Welcome to the drills page. This section will illustrate a set of drills your team can use to practice specific techniques that are vital to being a complete Ultimate player.  Click any of these plays below to learn how to use them for your team.

Box Drill Straight Up – Break Force

The Box Drill

The box drill is a very simple drill that focuses on cutting, throwing and timing.  The basic setup is with 4 cones creating a box and one cone in the centre.  The width/height of the box is up to your team, but it should take up around 1/2 to 3/4 of the width of a field, or the right length for a standard cut.

The setup:

  1. Setup 4 cones as a box with 1 cone in the centre.
  2. The box should be around 1/3 to 1/2 the width of a field.  Increasing length with skill level.
  3. Place a stack of discs on each corner cone.
  4. Lineup players behind each corner evenly.
  5. You should have at least 3 players per corner, so 12 players in total.  Otherwise it there may be a lot of stoppage with this drill.
  6. One player from each corner picks up a disc (the thrower)
  7. Player in front of the line from each cone cuts to the center as hard as possible.
  8. The thrower should lead the cutter and ideally release the disc right when the player has cut from the centre.
  9. The thrower becomes the next cutter, and the receiver moves to the back of the line and drops the disc into the corner stack.
  10. Repeat.  Have each player throw and cut at least 10 times or more.

The animation below illustrates two sequences of the drill.  This only includes 2 players per corner for illustration purposes, but in reality you should have 3+ players per corner.

As you can see, this is a very simple drill but it is not easy to perfect.  Timing the throws will translate well to learning how to read your cutters during game time.  Of course, this illustration shows 4 cutters in perfect unison :), and this would not be the case for any team.  In reality, one or two corners will accumulate more players as the play keeps running.  So, it should  be a general goal of the entire team to keep the numbers balanced on each side.  This includes keeping the cuts timed as closed as possible, and holding off until missed throws and falling players are back in order.

Key Points:

  1. Run this drill at a fast pace.
  2. Leading the cutter is one of the main focuses of the drill.
  3. Cutters should be very aggressive with each cut.
  4. The cutters do not have to cut at exactly the same time.  They should cut at a time that keeps the numbers balanced.


  1. Add a marker to each thrower.  Marker can become the next cutter.
  2. Do not stop the drill until 10 consecutive passes have been completed.
  3. Only count a completed pass as one that is caught near the next corner cone.  You do not want the receiver catching the disc near the center cone.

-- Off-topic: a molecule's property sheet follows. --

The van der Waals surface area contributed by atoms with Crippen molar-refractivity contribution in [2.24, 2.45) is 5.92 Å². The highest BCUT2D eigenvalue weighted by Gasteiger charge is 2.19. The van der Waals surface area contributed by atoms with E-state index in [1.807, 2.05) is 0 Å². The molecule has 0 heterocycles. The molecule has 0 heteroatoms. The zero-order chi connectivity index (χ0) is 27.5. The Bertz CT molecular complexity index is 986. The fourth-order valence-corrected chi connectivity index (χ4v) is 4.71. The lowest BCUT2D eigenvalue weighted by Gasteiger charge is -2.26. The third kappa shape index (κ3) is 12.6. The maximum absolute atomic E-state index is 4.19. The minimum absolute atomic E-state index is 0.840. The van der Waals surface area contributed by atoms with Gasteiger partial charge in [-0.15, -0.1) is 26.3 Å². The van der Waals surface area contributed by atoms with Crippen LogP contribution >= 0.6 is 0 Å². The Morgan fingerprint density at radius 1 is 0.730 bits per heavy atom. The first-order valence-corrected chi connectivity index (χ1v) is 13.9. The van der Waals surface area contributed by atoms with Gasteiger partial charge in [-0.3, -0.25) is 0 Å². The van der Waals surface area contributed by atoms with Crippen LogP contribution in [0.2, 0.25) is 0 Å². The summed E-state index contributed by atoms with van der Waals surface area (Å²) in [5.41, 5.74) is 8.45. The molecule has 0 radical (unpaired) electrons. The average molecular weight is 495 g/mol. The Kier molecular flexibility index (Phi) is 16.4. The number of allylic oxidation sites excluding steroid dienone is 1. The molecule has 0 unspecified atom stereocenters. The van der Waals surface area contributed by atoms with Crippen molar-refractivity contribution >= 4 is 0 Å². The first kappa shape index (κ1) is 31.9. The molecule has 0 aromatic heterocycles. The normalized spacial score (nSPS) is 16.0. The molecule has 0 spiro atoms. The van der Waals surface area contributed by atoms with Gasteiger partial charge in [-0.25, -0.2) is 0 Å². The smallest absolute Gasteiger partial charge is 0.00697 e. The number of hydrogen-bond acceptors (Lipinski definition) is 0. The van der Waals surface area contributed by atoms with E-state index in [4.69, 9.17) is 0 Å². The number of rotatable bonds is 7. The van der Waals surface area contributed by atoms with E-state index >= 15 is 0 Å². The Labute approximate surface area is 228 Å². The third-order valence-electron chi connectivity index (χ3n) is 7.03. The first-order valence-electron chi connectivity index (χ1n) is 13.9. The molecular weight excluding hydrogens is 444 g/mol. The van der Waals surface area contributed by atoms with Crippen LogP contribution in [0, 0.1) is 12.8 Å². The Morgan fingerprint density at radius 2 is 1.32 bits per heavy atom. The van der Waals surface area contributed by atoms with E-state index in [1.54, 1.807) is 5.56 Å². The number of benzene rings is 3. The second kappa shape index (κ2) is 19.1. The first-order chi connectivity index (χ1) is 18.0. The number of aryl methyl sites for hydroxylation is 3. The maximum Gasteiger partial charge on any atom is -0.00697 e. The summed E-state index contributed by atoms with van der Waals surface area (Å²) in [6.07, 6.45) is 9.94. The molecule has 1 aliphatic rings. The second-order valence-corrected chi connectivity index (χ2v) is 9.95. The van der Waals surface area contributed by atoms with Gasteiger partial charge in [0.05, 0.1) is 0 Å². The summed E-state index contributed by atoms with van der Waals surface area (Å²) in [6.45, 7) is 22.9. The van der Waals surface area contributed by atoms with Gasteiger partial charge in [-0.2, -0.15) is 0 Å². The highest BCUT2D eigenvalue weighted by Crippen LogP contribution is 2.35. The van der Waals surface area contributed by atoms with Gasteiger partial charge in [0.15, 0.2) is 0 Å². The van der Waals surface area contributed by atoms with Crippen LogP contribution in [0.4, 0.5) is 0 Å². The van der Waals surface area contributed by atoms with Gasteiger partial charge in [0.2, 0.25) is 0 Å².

4. Force the thrower to only throw on their week side.  This could be an IO flick or just a plain old backhand.
  5. Add a designated defensive player to each cutter.

Straight Up – Break Force Drill

The straight up – break force drill is a great drill because it improves your cutting, throwing, and marking.  It’s a very easy drill to setup, two line of players face each other with one defense straight up marker on each.   One player starts it off by cutting towards a cone, and then back to the other line where the first player in line has to break the force.  The player that just throwed then repeats the cut on the other side. View the flash illustration below to get an idea of how it works.

As you can see, it’s a very easy drill to setup but it’s not a very easy drill for throwers as you must break the force. In general, lane cutters will have a harder time throwing, and handlers will have a harder time catching break force throws.

Key Points:
1.  The force must put a lot of pressure on the thrower to make this an useful drill.
2.  The thrower should do a fake while the receiving player is cutting.
3.  The thrower should time the throw once the receiving player cuts in.
4.  There should be a stack of discs next to each marker so a dropped pass doesn’t stop the flow.

Lastly, you can make alternate versions of this drill, here are a few examples:

  • Marker forces one way.
  • Marker becomes the next cutter and thrower becomes the next marker.
  • Add designated defence markers who follow the cutter.  This is better for experienced teams.
  1. 2 Trackback(s)

  2. Mar 5, 2009: Ultimatehandbook » Blog Archive » New Flash Play
  3. Mar 15, 2009: Ultimatehandbook » Blog Archive » New Drill - the Box.

Post a Comment